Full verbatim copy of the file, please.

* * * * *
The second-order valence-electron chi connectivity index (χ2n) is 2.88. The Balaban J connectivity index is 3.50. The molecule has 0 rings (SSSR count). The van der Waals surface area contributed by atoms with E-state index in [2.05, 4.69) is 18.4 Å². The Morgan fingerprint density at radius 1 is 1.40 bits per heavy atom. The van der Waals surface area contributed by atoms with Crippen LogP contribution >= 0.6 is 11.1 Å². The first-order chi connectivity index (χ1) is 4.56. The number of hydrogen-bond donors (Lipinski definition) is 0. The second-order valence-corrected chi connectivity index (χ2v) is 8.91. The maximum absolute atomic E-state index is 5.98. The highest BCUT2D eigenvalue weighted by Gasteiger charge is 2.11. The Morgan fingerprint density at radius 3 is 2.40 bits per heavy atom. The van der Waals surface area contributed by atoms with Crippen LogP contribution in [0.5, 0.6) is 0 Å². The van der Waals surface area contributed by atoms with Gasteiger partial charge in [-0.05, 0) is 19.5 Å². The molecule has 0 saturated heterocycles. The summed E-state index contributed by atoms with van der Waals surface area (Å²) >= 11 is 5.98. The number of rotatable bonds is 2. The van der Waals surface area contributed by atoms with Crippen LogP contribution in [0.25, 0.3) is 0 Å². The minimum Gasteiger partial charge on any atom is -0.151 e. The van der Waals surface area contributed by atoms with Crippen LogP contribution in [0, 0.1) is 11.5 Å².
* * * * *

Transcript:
The second-order valence-electron chi connectivity index (χ2n) is 2.88. The Balaban J connectivity index is 3.50. The molecule has 0 rings (SSSR count). The van der Waals surface area contributed by atoms with E-state index in [2.05, 4.69) is 18.4 Å². The Morgan fingerprint density at radius 1 is 1.40 bits per heavy atom. The van der Waals surface area contributed by atoms with Crippen LogP contribution >= 0.6 is 11.1 Å². The first-order chi connectivity index (χ1) is 4.56. The number of hydrogen-bond donors (Lipinski definition) is 0. The second-order valence-corrected chi connectivity index (χ2v) is 8.91. The maximum absolute atomic E-state index is 5.98. The highest BCUT2D eigenvalue weighted by Gasteiger charge is 2.11. The Morgan fingerprint density at radius 3 is 2.40 bits per heavy atom. The van der Waals surface area contributed by atoms with Crippen LogP contribution in [0.5, 0.6) is 0 Å². The van der Waals surface area contributed by atoms with Gasteiger partial charge in [-0.05, 0) is 19.5 Å². The molecule has 0 saturated heterocycles. The summed E-state index contributed by atoms with van der Waals surface area (Å²) >= 11 is 5.98. The number of rotatable bonds is 2. The van der Waals surface area contributed by atoms with Crippen LogP contribution in [0.25, 0.3) is 0 Å². The minimum Gasteiger partial charge on any atom is -0.151 e. The van der Waals surface area contributed by atoms with Crippen LogP contribution in [0, 0.1) is 11.5 Å².